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About the Author

Ira Nayman's dream when he was growing up was to be Francois Truffaut. Unfortunately, the position was taken. So, he grew up to be a comedy writer instead, something he has been combining with speculative fiction for almost a decade. His first novel, Welcome to the Multiverse*  was recently published by Elsewhen Press. The fourth and fifth books in the Alternate Reality News Service series (The Street Finds Its Own Uses for Mutant Technologies and The Alternate Reality News Service's Guide to Love, Sex and Robots) will be self-published by September. Ira updates his Web site, Les Pages aux Folles  weekly and contributes irregularly to the Facebook author/fan/whatever page "Ira Nayman's Thrishty Friednishes." In 2010, Ira won the Jonathan Swift Satire Writing Competition. Beat that, pretentious French filmmaker!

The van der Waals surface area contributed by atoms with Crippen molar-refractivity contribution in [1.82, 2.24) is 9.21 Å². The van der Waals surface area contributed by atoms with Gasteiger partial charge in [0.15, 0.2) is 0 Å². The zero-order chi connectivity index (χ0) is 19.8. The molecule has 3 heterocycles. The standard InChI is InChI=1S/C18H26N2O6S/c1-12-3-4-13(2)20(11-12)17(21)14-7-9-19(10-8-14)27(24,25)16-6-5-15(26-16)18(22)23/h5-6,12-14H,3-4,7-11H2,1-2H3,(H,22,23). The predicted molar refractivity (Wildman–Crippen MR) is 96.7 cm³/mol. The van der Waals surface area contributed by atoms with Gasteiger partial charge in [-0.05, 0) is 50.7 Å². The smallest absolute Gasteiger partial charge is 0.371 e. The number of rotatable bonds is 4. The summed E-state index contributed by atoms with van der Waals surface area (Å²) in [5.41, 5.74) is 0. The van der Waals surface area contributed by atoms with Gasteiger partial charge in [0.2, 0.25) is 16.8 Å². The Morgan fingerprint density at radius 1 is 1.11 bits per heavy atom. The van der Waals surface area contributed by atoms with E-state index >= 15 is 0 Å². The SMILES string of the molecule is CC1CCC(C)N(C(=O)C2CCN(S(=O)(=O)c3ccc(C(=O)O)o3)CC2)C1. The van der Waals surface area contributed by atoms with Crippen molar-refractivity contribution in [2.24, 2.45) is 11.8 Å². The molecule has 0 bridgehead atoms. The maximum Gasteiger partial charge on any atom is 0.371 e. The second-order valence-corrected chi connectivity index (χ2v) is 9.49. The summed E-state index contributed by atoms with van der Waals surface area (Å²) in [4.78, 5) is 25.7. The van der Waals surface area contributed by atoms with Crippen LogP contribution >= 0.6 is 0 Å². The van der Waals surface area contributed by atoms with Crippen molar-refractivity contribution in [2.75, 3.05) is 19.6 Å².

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1 comment:

  1. Truffaut always takes up other people positions :)

    ReplyDelete